On a busy stretch of midtown Manhattan, a somewhat unknown and unloved modern building has quietly been demolished. The Donnell Library  (1955), a modest piece of design nestled among the likes of Philip Johnson, Edward Durell Stone and Yoshio Taniguchi, stood on the south side of West 53rd Street and was designed by Edgar I. Williams and Aymar Embury II. One would not generally use the term ‘handsome’ or ‘elegant’ to describe the Donnell library, especially when comparing it to its high profile neighbors, but the library’s architecture was a unique hybrid, a sort of transitional form of modernism. Built at a cost of $2.5 million, the Donnell‘s limestone façade consisted of an assuring symmetrical pattern of square windows above a lively pedestrian-friendly glass ground-floor. While the more transparent ground level glazing is reminiscent of more traditional modernism, the puncture like apertures above the street level resonate more with late modernism or even brutalist structures, making this an interesting piece of the modern lineage. The library design was unobtrusive and inoffensive yet on an island where square feet is king, its lack of fuss (good or bad) was most likely its downfall.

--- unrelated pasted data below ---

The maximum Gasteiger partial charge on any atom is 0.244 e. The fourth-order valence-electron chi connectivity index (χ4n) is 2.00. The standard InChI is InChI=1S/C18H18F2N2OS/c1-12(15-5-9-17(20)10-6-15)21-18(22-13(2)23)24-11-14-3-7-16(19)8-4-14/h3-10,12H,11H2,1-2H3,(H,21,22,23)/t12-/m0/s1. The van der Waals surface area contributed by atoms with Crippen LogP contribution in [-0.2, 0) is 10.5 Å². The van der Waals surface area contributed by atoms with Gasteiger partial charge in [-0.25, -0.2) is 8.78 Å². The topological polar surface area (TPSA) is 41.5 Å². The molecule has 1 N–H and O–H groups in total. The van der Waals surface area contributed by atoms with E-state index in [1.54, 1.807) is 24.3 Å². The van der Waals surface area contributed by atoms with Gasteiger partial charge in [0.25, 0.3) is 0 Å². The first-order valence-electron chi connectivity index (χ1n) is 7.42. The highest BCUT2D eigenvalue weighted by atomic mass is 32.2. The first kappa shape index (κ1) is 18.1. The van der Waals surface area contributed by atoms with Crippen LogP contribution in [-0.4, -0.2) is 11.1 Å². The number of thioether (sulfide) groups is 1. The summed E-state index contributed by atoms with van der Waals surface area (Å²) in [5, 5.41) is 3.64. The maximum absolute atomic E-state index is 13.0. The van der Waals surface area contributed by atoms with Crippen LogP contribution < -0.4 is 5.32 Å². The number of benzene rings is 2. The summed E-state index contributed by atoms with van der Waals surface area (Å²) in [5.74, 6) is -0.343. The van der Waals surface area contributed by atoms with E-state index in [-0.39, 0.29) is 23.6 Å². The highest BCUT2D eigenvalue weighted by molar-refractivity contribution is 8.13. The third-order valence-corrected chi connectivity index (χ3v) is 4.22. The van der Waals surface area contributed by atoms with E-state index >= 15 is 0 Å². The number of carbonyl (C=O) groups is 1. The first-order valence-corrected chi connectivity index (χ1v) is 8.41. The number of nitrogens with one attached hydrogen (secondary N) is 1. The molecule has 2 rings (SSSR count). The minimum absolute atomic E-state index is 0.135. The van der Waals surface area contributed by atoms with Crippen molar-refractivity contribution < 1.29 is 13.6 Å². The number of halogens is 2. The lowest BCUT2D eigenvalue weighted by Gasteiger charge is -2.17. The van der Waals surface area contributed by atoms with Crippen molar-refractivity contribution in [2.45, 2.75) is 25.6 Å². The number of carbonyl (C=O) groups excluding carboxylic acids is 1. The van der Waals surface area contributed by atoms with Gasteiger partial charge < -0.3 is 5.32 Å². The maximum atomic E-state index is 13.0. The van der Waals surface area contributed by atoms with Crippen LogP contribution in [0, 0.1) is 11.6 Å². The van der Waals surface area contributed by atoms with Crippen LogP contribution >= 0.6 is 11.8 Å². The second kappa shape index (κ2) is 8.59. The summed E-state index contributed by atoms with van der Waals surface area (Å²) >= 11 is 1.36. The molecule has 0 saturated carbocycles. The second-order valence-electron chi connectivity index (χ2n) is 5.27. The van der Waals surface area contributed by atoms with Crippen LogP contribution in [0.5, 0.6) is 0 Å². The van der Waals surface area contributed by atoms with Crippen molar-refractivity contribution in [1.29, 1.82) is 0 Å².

Public interest in this space is perhaps just now beginning. After the building was vacant for a number of years and scheduled to make way for a new 11-story hotel, the property changed hands  this past March. In its place, a 46-story mixed-use Skidmore, Owing and Merrill building  is in the works. While the city, the developers and the public discuss the merits of such a proposal, we bid the humble Donnell Library adieu.